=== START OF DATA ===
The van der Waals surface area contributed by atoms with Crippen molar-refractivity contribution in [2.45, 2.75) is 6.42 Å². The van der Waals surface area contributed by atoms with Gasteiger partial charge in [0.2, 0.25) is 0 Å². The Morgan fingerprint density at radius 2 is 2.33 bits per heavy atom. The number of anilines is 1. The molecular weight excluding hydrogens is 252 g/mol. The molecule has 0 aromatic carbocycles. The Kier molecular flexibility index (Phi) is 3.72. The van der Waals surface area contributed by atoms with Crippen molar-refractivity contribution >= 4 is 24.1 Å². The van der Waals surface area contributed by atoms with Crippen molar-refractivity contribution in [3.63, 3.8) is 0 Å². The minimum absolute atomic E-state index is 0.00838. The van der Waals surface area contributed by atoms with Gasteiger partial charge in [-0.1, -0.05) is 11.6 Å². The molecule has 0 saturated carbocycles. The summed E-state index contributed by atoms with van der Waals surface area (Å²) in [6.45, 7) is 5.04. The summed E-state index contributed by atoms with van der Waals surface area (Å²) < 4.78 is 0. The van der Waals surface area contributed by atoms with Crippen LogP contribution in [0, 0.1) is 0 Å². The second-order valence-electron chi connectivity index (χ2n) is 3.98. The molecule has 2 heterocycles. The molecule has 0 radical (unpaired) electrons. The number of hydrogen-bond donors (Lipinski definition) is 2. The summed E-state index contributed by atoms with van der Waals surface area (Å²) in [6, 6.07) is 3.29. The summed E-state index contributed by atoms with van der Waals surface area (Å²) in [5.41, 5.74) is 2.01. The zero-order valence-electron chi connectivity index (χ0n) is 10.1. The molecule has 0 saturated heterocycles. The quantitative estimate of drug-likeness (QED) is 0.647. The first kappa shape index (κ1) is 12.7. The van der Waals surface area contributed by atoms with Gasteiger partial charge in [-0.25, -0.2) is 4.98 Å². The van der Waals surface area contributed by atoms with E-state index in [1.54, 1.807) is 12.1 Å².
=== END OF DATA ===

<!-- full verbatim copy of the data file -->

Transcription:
The van der Waals surface area contributed by atoms with Crippen molar-refractivity contribution in [2.45, 2.75) is 6.42 Å². The van der Waals surface area contributed by atoms with Gasteiger partial charge in [0.2, 0.25) is 0 Å². The Morgan fingerprint density at radius 2 is 2.33 bits per heavy atom. The number of anilines is 1. The molecular weight excluding hydrogens is 252 g/mol. The molecule has 0 aromatic carbocycles. The Kier molecular flexibility index (Phi) is 3.72. The van der Waals surface area contributed by atoms with Crippen molar-refractivity contribution >= 4 is 24.1 Å². The van der Waals surface area contributed by atoms with Crippen molar-refractivity contribution in [3.63, 3.8) is 0 Å². The minimum absolute atomic E-state index is 0.00838. The van der Waals surface area contributed by atoms with Gasteiger partial charge in [-0.1, -0.05) is 11.6 Å². The molecule has 0 saturated carbocycles. The summed E-state index contributed by atoms with van der Waals surface area (Å²) in [6.45, 7) is 5.04. The summed E-state index contributed by atoms with van der Waals surface area (Å²) < 4.78 is 0. The van der Waals surface area contributed by atoms with Crippen LogP contribution in [0, 0.1) is 0 Å². The second-order valence-electron chi connectivity index (χ2n) is 3.98. The molecule has 2 heterocycles. The molecule has 0 radical (unpaired) electrons. The number of hydrogen-bond donors (Lipinski definition) is 2. The summed E-state index contributed by atoms with van der Waals surface area (Å²) in [6, 6.07) is 3.29. The summed E-state index contributed by atoms with van der Waals surface area (Å²) in [5.41, 5.74) is 2.01. The zero-order valence-electron chi connectivity index (χ0n) is 10.1. The molecule has 0 saturated heterocycles. The quantitative estimate of drug-likeness (QED) is 0.647. The first kappa shape index (κ1) is 12.7. The van der Waals surface area contributed by atoms with Gasteiger partial charge in [-0.25, -0.2) is 4.98 Å². The van der Waals surface area contributed by atoms with E-state index in [1.54, 1.807) is 12.1 Å².